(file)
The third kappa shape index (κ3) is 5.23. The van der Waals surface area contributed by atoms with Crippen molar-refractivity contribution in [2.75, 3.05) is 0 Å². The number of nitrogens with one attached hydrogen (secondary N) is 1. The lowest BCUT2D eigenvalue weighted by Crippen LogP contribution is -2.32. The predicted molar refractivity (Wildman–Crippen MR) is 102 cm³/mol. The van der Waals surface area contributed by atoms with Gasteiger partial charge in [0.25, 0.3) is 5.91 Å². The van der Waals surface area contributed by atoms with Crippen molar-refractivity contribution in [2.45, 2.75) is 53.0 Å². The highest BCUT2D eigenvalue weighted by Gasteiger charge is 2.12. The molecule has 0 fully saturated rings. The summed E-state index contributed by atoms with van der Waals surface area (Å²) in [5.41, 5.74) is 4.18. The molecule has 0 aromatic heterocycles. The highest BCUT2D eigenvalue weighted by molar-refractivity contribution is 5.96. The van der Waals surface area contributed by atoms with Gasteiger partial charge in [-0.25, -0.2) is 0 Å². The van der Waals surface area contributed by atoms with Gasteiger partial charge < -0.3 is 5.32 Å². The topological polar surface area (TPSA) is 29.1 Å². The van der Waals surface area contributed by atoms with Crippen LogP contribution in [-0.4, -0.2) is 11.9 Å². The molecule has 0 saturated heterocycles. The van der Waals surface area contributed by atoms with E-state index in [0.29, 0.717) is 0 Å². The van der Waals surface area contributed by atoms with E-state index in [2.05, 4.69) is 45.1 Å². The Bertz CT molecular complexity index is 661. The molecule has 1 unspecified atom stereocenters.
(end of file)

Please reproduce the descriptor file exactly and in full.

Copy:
The third kappa shape index (κ3) is 5.23. The van der Waals surface area contributed by atoms with Crippen molar-refractivity contribution in [2.75, 3.05) is 0 Å². The number of nitrogens with one attached hydrogen (secondary N) is 1. The lowest BCUT2D eigenvalue weighted by Crippen LogP contribution is -2.32. The predicted molar refractivity (Wildman–Crippen MR) is 102 cm³/mol. The van der Waals surface area contributed by atoms with Gasteiger partial charge in [0.25, 0.3) is 5.91 Å². The van der Waals surface area contributed by atoms with Crippen molar-refractivity contribution in [2.45, 2.75) is 53.0 Å². The highest BCUT2D eigenvalue weighted by Gasteiger charge is 2.12. The molecule has 0 fully saturated rings. The summed E-state index contributed by atoms with van der Waals surface area (Å²) in [5.41, 5.74) is 4.18. The molecule has 0 aromatic heterocycles. The highest BCUT2D eigenvalue weighted by molar-refractivity contribution is 5.96. The van der Waals surface area contributed by atoms with Gasteiger partial charge in [-0.25, -0.2) is 0 Å². The van der Waals surface area contributed by atoms with Gasteiger partial charge < -0.3 is 5.32 Å². The topological polar surface area (TPSA) is 29.1 Å². The van der Waals surface area contributed by atoms with Crippen LogP contribution in [-0.4, -0.2) is 11.9 Å². The molecule has 0 saturated heterocycles. The van der Waals surface area contributed by atoms with E-state index in [0.29, 0.717) is 0 Å². The van der Waals surface area contributed by atoms with E-state index in [2.05, 4.69) is 45.1 Å². The Bertz CT molecular complexity index is 661. The molecule has 1 unspecified atom stereocenters.